The first time I went to Egypt, also in 2005, I met the same kinds of people I met in Lebanon. Cosmopolitan, liberal-minded individuals who were like Arab versions of me. Egypt had nothing like Hezbollah controlling large swaths of the country and warmongering against the neighbors. No foreign army smothered the country. Instead it had a police state. The narrative there at first seemed to be: democrats against the regime. That’s what it looked like. But my experience in Lebanon prompted me to ask a question of my liberal Egyptian friends that seems not to have occurred to some of the other journalists and Western internationalists who have been there. I asked these Egyptian liberals, “how many Egyptians agree with you about politics?” The answer stopped me cold: five percent at the most.

These people felt profoundly alienated by their own society, but it didn’t seem to occur to them to tell me about it until I asked. Perhaps they thought I knew that already. And of course they knew they were a tiny minority. How could they not? They belonged to a smaller minority than a Republican in San Francisco or gay feminist activist in rural Utah. It isn’t possible to be so out of step with everybody around you and be clueless about it, at least not before the Arab Spring started…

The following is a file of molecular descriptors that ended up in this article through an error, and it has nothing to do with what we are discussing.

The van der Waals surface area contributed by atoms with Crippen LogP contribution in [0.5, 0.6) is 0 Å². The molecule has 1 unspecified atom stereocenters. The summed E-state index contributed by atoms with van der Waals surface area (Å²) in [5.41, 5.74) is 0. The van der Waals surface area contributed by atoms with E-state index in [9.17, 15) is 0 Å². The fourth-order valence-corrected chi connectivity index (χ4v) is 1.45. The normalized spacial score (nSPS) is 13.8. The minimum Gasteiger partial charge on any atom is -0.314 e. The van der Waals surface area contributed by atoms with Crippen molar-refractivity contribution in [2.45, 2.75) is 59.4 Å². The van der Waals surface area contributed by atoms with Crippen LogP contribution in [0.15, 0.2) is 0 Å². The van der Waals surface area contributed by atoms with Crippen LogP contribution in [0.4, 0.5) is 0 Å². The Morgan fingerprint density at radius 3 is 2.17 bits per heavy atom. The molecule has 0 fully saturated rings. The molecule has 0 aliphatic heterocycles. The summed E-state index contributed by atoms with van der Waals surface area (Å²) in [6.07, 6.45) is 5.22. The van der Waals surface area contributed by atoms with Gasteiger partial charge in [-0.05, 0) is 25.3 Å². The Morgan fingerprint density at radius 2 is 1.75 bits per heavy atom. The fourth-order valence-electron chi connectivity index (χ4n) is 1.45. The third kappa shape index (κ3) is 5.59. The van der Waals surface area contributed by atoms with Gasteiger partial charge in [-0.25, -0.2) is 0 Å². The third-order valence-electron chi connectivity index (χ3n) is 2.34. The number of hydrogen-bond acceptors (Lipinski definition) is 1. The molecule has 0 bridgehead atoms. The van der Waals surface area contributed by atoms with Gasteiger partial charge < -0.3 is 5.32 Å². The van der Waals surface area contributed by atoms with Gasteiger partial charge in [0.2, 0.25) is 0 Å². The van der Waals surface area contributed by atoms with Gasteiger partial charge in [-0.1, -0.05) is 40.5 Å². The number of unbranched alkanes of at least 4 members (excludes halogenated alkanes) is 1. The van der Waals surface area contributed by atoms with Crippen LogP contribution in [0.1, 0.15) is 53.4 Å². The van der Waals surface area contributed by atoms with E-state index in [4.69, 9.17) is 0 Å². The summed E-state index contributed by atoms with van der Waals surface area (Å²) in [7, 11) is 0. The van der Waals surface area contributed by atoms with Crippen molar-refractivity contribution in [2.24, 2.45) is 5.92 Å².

Kaplan is quite right that Western internationalists often don’t like to see what’s going on outside elite bubbles in distant societies. I also prefer not to see it, but I can’t help seeing it anyway. It’s unpleasant, but I force myself to look anyway? It’s not going away. And it’s not at all hard to see if you take the time and effort to look.